Inventing Tomorrow’s Ideas
The construction of the African Union is shaping today – the history of an entire continent, the lives of hundreds of millions of African citizens and Africa’s role in the world. Africa, once seen as a poor continent and economically dependent on other regions, has relatively quickly proved the opposite by recording good economic growth over the past decade. With an average economic growth rate of around 5% per year during the decade 2001-2010, Africa has emerged as a significant growth driver in the world, following China. This optimism is based on its growing, dynamic, resourceful and young population, acquiring the skills that will be needed to drive Africa’s transformation.
Despite this average annual GDP growth, the major challenge is to increase wealth with multidimensional poverty reduction, i.e. inclusive development. As ECA points out in its 2013 report, this growth has not translated into economic diversification or significant job creation, let alone broad social development. In short, it corroborates the chaotic trajectory of African development. Indeed, although the continent has made progress towards the Millennium Development Goals, Africa will probably be the only region not to achieve them by 2015. Projections of current developments suggest that global poverty will become much more of an African rather than an Asian problem.
In the context of globalization, new cooperation actors have emerged in Africa and are emerging as potential competitors of the continent’s former trading partners. With its abundant natural resources and a market of more than a billion consumers, Africa has become a strategic trading partner for many countries. The arrival of a new group of emerging and newly industrialized economic actors is one of the most remarkable phenomena in recent economic history. These “South-South” relationships introduce a wide range of new products, capital and commercial goods, technologies, expertise, development models and experiences.
While traditional partners continue to play an important role in Foreign Direct Investment (FDI) and Official Development Assistance (ODA), non-OECD countries are increasingly involved in cooperative partnerships with Africa. On the one hand, the developed countries, mainly the European Union and the United States, are losing ground and are trying to win back the African market, which offers real commercial opportunities. On the other hand, emerging countries are seeking to conquer this market in their own way, using different approaches. What does this diversification of the continent’s economic partners promise ? What economic partnerships will Africa build with traditional Western partners (EPA, AGOA, etc.) and its new emerging partners, while the new regionalism now advocated by the African Union aims to intensify regional integration to face the dangers of globalization ?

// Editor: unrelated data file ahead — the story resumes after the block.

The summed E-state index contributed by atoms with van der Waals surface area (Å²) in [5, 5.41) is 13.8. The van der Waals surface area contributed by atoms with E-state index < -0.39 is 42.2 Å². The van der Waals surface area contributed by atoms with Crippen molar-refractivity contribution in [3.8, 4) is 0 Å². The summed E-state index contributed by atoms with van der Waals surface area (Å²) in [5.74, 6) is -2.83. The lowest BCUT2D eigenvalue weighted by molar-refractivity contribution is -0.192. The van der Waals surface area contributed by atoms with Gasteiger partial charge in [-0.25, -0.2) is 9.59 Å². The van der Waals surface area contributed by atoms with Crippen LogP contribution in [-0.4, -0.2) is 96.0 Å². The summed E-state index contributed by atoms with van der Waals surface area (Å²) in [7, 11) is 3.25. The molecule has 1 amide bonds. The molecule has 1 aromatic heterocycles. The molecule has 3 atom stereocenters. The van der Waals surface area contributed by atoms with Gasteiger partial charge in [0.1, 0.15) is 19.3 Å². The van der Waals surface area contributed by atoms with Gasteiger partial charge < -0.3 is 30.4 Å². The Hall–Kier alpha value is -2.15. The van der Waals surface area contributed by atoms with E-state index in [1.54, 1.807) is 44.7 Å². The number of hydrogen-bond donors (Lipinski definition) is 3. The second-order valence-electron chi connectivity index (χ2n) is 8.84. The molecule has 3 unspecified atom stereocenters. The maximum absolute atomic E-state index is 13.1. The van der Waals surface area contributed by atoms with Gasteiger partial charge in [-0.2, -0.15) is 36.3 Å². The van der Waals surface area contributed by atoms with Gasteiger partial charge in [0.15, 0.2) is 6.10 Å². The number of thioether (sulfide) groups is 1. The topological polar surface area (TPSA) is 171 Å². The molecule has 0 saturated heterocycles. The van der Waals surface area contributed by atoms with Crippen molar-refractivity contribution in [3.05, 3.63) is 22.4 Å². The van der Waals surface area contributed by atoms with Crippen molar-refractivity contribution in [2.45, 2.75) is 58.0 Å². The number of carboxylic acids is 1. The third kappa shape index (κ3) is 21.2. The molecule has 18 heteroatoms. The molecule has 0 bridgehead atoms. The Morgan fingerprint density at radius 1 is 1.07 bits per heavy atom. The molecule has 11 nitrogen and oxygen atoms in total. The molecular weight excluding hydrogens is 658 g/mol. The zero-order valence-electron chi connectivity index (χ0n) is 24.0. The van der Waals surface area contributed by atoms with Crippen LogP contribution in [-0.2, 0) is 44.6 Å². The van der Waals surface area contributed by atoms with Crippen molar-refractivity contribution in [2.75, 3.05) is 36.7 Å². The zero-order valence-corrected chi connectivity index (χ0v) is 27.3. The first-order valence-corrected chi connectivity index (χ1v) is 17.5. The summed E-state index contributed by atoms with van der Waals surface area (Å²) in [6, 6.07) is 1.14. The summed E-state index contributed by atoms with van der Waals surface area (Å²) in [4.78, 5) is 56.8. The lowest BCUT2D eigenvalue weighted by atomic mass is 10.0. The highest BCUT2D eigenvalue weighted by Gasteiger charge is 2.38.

This portrait is at the root of a growing questioning of the continent’s development choices. At the beginning of the new millennium, the creation of NEPAD and the AU demonstrated the determination of African countries to assume primary responsibility for the continent’s future, and an awareness of the mistakes of the past. Over the next decade, Africa and the international community have seen, and continue to see, the evolution and transformation of the continent’s institutional architecture progressing at a rapid pace and placing the continent on a new path of sustainable economic growth and political reform. The key question is therefore how to transform Africa’s potential into strong, sustained and shared growth and make tangible improvements in people’s living conditions. In other words, will Africa be able to meet this challenge? Will this economic growth be based on sustainable technical, technological and industrial foundations that can transform demographic and social challenges into opportunities ?
Peace and security are necessary conditions for private sector development and trade expansion in Africa. They have important consequences for investment and entrepreneurship. They also have a significant impact on country risk premiums for borrowing and thus on access to finance for intra-African trade.
The threats of destabilization in sub-Saharan Africa encompass a broad spectrum of factors including: economic and social factors (poverty and inequality), political factors related to the way people access power. To these recurring factors should be added maritime piracy. Safety at sea, which traditionally falls within the sovereign functions of the State, is particularly difficult to implement in maritime space. This phenomenon is compounded by the problem of the international response to states designated as “failed”, all against the backdrop of growing terrorism, environmental scandal and competition for fisheries resources (Somali pirates sometimes claim that it is industrial overfishing near their coasts that deprives them of livelihoods and drives them into crime. Global warming and the resulting climate change is the most global challenge that questions the very survival of the planet. Do Africa’s development strategies and current trajectory integrate these multidimensional and crucial issues for its future, its survival and that of the planet ?